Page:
Job availability may also be dwindling. “Employers are still looking to hire at fairly robust rates across a variety of sectors,” says Bunker. “And that's not the case for job titles related to the tech sector; they're still pretty depressed there.”

The downsizing is likely due to some pullback from the hiring spree in the tech industry during the start of the pandemic, experts say. And layoffs in this sector, particularly for highly skilled tech professionals, don’t mean workers stay unemployed for long. They’re likely being gobbled up by other companies pretty quickly, Bunker and Gould say.

“For workers that have higher levels of education, oftentimes their unemployment rates are much lower,” Gould says. “Oftentimes they are able to get back on their feet. Obviously, that average story does not tell everybody's experience, and there are people that will be worse off.”

Randi Weitzman, executive director of technology talent solutions at Robert Half, an international human resource consulting firm, says workers in tech positions have an in-demand skill set that every company needs.

“It’s not so much we’re seeing the demand in high tech, but in industries like health care, manufacturing, government, retail, hospitality and leisure. We also saw an uptick in professional services. But all of those industries need IT professionals to help them drive their companies,” Weitzman says.

Media layoffs soared as companies struggle to profit

For the media, 2023 was a proverbial bloodbath. The industry, as a whole, announced 20,324 cuts last year — the highest since 2020, according to a report by Challenger, Gray and Christmas, Inc. As a subset of media, news announced 2,681 cuts, which was more than layoffs in 2021 and 2022 combined, according to the report. Bloomberg estimated news media losses even higher — about 3,000.

“I think that is very much a structural story that’s more about long-term trends,” says Bunker.

“The issue for the media is internet.”

Media was once mostly funded by advertising — “they were sort of a one-stop shop for lots of advertisers,” Bunker says. But the advent of the internet changed advertising, and media paid the price. The other issue, Bunker says, is consumer expectations of the price they pay for information, that is, most people don’t want to pay for articles.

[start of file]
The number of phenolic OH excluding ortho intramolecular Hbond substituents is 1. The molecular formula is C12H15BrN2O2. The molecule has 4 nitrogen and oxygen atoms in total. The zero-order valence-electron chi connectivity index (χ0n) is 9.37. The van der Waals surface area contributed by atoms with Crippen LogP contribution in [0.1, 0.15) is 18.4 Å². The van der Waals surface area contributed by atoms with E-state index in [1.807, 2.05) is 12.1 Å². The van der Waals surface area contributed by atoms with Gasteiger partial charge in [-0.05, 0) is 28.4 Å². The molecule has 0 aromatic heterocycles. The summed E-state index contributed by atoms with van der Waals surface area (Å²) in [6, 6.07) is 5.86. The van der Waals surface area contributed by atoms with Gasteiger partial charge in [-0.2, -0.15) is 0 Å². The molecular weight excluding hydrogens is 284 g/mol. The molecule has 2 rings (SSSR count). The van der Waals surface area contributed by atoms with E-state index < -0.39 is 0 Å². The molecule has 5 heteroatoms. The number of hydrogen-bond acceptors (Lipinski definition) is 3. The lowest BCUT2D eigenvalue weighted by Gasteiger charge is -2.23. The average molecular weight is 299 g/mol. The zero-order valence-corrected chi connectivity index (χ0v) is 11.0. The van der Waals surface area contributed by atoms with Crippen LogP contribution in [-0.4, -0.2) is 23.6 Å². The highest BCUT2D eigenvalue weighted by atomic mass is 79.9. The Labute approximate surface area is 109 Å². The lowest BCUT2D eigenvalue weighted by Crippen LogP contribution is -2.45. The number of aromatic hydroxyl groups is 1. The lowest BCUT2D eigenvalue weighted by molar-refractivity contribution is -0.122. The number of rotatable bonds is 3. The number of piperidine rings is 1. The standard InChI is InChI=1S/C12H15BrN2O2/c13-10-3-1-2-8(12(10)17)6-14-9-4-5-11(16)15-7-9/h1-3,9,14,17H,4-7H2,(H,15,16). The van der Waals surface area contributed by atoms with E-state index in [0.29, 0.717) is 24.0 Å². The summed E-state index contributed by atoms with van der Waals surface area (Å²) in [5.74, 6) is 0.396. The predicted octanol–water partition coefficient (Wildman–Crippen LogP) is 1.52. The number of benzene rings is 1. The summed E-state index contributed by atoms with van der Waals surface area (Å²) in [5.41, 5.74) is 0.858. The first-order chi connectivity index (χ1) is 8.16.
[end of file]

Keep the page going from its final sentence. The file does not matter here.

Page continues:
“It’s just more difficult for media to be profitable, and so you’ve had a pullback and a decline in employment in that sector of the economy,” Bunker says.

The past year saw cuts at Buzzfeed News (15%), Time Magazine (15%), NPR (10%), Business Insider (8%), Gannett (6%), Vox (11%), Conde Nast (5%), Vice Media (around 10%) and others. The Washington Post completed 240 buyouts last year to avoid laying off workers.

Since the start of 2024, even more news media organizations have announced staff reductions.

On Jan. 17, Conde Nast announced it was laying off staff and folding Pitchfork into the GQ umbrella. On Jan. 19, Sports Illustrated announced it would be giving its entire staff the boot within 90 days. On Jan. 23, the Los Angeles Times announced it was cutting 115 reporters — about 20% of its staff. Back in June, it slashed its workforce by 13%. The paper was reportedly losing somewhere between $30 million to $40 million a year.

Layoffs aren’t just hitting news outlets. Streaming services have disrupted traditional television. On Feb. 13, the TV network giant Paramount announced it was laying off 3% of its staff.

Mass layoffs across the labor market aren’t likely in 2024

Despite some worrisome trends in the information sector, widespread layoffs throughout the labor market still aren't likely to happen anytime soon under current conditions, experts say.

“The outlook for layoffs is a function of what you think a broader economic outlook is, and we've gotten very strong economic growth data as of late,” says Bunker.

While the labor market is tight, and the industries with layoffs are generally contained, it doesn’t mean we won’t see more employment churn coming this year. CEOs aren’t feeling the need to hoard labor as much as they once did: A quarterly survey of CEO confidence released on Feb. 8 by The Conference Board, a think tank, shows 23% of CEOs expect to lay off workers in the next 12 months, up from 13% from the previous quarter.

Los Angeles Times: Photo by Mario Tama/Getty Images News via Getty Images Google: Photo by Michael M. Santiago/Getty Images News via Getty Images Microsoft: Photo by Tim Heitman/Getty Images News for BIG3 via Getty Images TikTok: Photo by Dan Kitwood/Getty Images News via Getty Images Paramount Studios: Photo by Mario Tama/Getty Images News via Getty Images